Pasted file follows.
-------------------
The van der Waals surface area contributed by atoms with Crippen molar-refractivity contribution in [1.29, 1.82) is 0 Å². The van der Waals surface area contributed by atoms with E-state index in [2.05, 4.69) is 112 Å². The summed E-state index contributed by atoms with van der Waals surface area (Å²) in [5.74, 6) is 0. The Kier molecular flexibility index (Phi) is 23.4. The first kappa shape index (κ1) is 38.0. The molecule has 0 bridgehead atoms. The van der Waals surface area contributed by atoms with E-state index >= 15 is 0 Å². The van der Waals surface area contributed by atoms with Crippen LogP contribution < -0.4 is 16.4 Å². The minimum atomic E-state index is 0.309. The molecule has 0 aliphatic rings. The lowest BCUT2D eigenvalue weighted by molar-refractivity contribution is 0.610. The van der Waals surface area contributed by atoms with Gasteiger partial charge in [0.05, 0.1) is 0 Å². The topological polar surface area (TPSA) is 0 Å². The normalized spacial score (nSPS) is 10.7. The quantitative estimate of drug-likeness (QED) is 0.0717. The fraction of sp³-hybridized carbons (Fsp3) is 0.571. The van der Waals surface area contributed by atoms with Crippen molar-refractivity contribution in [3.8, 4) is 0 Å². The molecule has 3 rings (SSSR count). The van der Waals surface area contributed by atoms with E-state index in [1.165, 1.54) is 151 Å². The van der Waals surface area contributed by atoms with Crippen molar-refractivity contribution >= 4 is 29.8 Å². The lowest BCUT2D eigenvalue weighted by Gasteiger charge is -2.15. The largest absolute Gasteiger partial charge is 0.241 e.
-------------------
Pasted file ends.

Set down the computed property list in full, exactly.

The van der Waals surface area contributed by atoms with Crippen molar-refractivity contribution in [1.29, 1.82) is 0 Å². The van der Waals surface area contributed by atoms with E-state index in [2.05, 4.69) is 112 Å². The summed E-state index contributed by atoms with van der Waals surface area (Å²) in [5.74, 6) is 0. The Kier molecular flexibility index (Phi) is 23.4. The first kappa shape index (κ1) is 38.0. The molecule has 0 bridgehead atoms. The van der Waals surface area contributed by atoms with E-state index >= 15 is 0 Å². The van der Waals surface area contributed by atoms with Crippen LogP contribution < -0.4 is 16.4 Å². The minimum atomic E-state index is 0.309. The molecule has 0 aliphatic rings. The lowest BCUT2D eigenvalue weighted by molar-refractivity contribution is 0.610. The van der Waals surface area contributed by atoms with Gasteiger partial charge in [0.05, 0.1) is 0 Å². The topological polar surface area (TPSA) is 0 Å². The normalized spacial score (nSPS) is 10.7. The quantitative estimate of drug-likeness (QED) is 0.0717. The fraction of sp³-hybridized carbons (Fsp3) is 0.571. The van der Waals surface area contributed by atoms with Crippen molar-refractivity contribution in [3.8, 4) is 0 Å². The molecule has 3 rings (SSSR count). The van der Waals surface area contributed by atoms with E-state index in [1.165, 1.54) is 151 Å². The van der Waals surface area contributed by atoms with Crippen molar-refractivity contribution >= 4 is 29.8 Å². The lowest BCUT2D eigenvalue weighted by Gasteiger charge is -2.15. The largest absolute Gasteiger partial charge is 0.241 e.